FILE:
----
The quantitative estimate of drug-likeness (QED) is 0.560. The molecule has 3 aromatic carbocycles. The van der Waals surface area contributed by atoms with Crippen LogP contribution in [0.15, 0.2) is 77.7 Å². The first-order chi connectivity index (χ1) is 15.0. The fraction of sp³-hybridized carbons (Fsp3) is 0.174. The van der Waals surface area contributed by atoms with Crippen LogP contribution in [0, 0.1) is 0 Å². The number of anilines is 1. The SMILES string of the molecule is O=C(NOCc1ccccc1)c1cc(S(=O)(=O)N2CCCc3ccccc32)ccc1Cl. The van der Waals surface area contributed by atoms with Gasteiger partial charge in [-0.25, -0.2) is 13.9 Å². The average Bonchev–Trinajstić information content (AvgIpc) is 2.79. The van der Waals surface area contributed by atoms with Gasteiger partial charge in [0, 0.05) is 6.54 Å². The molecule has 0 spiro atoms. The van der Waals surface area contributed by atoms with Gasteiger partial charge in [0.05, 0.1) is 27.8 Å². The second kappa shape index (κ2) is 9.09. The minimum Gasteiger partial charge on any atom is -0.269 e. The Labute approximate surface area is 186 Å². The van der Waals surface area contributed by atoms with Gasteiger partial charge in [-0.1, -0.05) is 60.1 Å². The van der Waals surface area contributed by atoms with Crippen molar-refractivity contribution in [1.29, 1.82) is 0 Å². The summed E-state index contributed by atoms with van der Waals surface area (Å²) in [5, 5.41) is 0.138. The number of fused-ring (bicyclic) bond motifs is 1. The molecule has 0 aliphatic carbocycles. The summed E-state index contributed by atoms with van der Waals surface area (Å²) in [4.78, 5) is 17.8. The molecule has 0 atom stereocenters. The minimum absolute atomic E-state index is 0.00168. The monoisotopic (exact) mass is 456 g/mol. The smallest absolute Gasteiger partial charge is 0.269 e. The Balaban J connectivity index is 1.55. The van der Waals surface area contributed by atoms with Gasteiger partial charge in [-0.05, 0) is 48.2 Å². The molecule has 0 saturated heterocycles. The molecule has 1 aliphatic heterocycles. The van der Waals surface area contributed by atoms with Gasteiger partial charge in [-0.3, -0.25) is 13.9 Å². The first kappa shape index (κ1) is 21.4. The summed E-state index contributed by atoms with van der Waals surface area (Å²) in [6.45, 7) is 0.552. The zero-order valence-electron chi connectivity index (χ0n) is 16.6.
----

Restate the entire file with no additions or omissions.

The quantitative estimate of drug-likeness (QED) is 0.560. The molecule has 3 aromatic carbocycles. The van der Waals surface area contributed by atoms with Crippen LogP contribution in [0.15, 0.2) is 77.7 Å². The first-order chi connectivity index (χ1) is 15.0. The fraction of sp³-hybridized carbons (Fsp3) is 0.174. The van der Waals surface area contributed by atoms with Crippen LogP contribution in [0, 0.1) is 0 Å². The number of anilines is 1. The SMILES string of the molecule is O=C(NOCc1ccccc1)c1cc(S(=O)(=O)N2CCCc3ccccc32)ccc1Cl. The van der Waals surface area contributed by atoms with Gasteiger partial charge in [-0.25, -0.2) is 13.9 Å². The average Bonchev–Trinajstić information content (AvgIpc) is 2.79. The van der Waals surface area contributed by atoms with Gasteiger partial charge in [0, 0.05) is 6.54 Å². The molecule has 0 spiro atoms. The van der Waals surface area contributed by atoms with Gasteiger partial charge in [0.05, 0.1) is 27.8 Å². The second kappa shape index (κ2) is 9.09. The minimum Gasteiger partial charge on any atom is -0.269 e. The Labute approximate surface area is 186 Å². The van der Waals surface area contributed by atoms with Gasteiger partial charge in [-0.1, -0.05) is 60.1 Å². The van der Waals surface area contributed by atoms with Crippen molar-refractivity contribution in [1.29, 1.82) is 0 Å². The summed E-state index contributed by atoms with van der Waals surface area (Å²) in [5, 5.41) is 0.138. The number of fused-ring (bicyclic) bond motifs is 1. The molecule has 0 aliphatic carbocycles. The summed E-state index contributed by atoms with van der Waals surface area (Å²) in [4.78, 5) is 17.8. The molecule has 0 atom stereocenters. The minimum absolute atomic E-state index is 0.00168. The monoisotopic (exact) mass is 456 g/mol. The smallest absolute Gasteiger partial charge is 0.269 e. The Balaban J connectivity index is 1.55. The van der Waals surface area contributed by atoms with Gasteiger partial charge in [-0.05, 0) is 48.2 Å². The molecule has 0 saturated heterocycles. The molecule has 1 aliphatic heterocycles. The van der Waals surface area contributed by atoms with Gasteiger partial charge in [-0.3, -0.25) is 13.9 Å². The first kappa shape index (κ1) is 21.4. The summed E-state index contributed by atoms with van der Waals surface area (Å²) in [6.45, 7) is 0.552. The zero-order valence-electron chi connectivity index (χ0n) is 16.6.